1. Choose the right venue. This is true for both the location of your business and where you opt to advertise. If you’re not reaching the right people (or you’re not reaching anyone at all) there’s really no hope for you to be successful in your ventures.
  2. Engage in branding. What does your business sign say to people? How about your logo? Do the symbols of your business inspire interest, confidence, and a feeling of welcome? What about your employees, your products or services, your business practices, and your standing within the community? What does your business stand for and how can your branding efforts convey that? These are the questions that successful business owners ask themselves (and answer) in order to ensure that customers see them, and more importantly, see them in the right light.

Generation Y and Branding on the Fly

We are all pretty familiar with Generation X; they are the offspring of the post-World War II baby boom, the so-called “13th Generation”. Their perspectives on the world were shaped by political, environmental and financial conflicts including Black Monday, the evolution of the Internet, the Chernobyl disaster and the fall of the Berlin Wall. Generation Y, however, is still a bit of a misunderstood group – at least by the Gen X’s. Gen Y-er’s perspective on their world has been shaped by their immersion in technology, almost since birth. The New York Times describes Generation Y as “post-emotional, entrepreneurial” and replacing the Generation X commune concept with the more mainstream social aspects of small business.

On November 15, 2011 Identified.com pulled data (at the request of Millennial Branding) from Facebook for a Generation Y Study. They wanted to know how Facebook users between the ages of 18 and 29 were using the social platform, particularly as it relates to work and career building. Before getting into the meat and potatoes of the data analysis, we need to make clear the flaws in the use of this particular kind of information. To begin with, unless the user is actively seeking work or has a somewhat inflated ego, there is little reason they would list their profession on a profile page (just 36% even list jobs in their profile). Furthermore, the reliability of what is listed is questionable and it would take nothing short of an FBI-esque moral platform to verify the information. Despite those being fairly hefty factors for discounting the data, we urge you to read on.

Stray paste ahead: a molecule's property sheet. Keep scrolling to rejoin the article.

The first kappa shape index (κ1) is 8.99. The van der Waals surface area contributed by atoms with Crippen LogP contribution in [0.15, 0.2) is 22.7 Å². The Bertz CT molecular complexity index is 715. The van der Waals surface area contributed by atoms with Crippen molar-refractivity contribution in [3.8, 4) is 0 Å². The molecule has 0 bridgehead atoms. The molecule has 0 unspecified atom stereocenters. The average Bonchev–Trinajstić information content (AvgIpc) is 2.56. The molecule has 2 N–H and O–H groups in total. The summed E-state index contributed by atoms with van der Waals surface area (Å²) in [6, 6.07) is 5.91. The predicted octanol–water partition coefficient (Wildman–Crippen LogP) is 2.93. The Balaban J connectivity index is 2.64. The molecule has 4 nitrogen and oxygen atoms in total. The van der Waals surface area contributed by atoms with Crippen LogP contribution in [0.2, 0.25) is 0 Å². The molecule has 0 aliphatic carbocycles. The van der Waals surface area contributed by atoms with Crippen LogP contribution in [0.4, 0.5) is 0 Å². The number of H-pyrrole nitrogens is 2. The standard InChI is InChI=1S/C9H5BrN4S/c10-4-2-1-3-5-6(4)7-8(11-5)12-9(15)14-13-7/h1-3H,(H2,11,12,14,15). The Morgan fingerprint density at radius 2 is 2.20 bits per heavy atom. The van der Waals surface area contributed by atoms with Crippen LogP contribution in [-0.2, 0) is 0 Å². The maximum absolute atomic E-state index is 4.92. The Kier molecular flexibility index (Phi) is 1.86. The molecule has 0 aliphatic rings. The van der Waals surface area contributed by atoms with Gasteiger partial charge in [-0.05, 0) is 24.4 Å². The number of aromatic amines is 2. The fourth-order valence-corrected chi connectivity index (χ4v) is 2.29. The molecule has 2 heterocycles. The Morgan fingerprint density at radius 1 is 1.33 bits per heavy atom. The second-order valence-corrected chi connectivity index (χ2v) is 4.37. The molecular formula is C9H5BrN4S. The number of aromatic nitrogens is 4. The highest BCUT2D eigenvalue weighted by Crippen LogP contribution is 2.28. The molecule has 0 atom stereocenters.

Out of 4 million profiles in the database, approximately 1.4 million list a job title. The fifth most frequently occurring job title? Owner. That’s right; Generation Y appears to be emerging as an entrepreneurial group. The four job titles listed in higher numbers include stepping stone positions such as ‘server’, ‘manager’, and ‘intern’. There are a bucketful of reasons for Gen Y-ers to seek the owner chair; ranging from a desire to avoid their parents working life as a corporate lackey, to an extremely prohibitive job market. Taking that one step further, start-ups seeking to recruit Gen Y-ers for their drive are posing incentives aimed at flexible work programs and engaging in activities for the social good. So, here we have all manner of eager young workers at a variety of skill levels, between 18 and 29 years of age, seeking their own business opportunity, or the chance to be involved at the ground level of a generation of new start-ups with a larger focus on the work-life balance. It’s pretty exciting.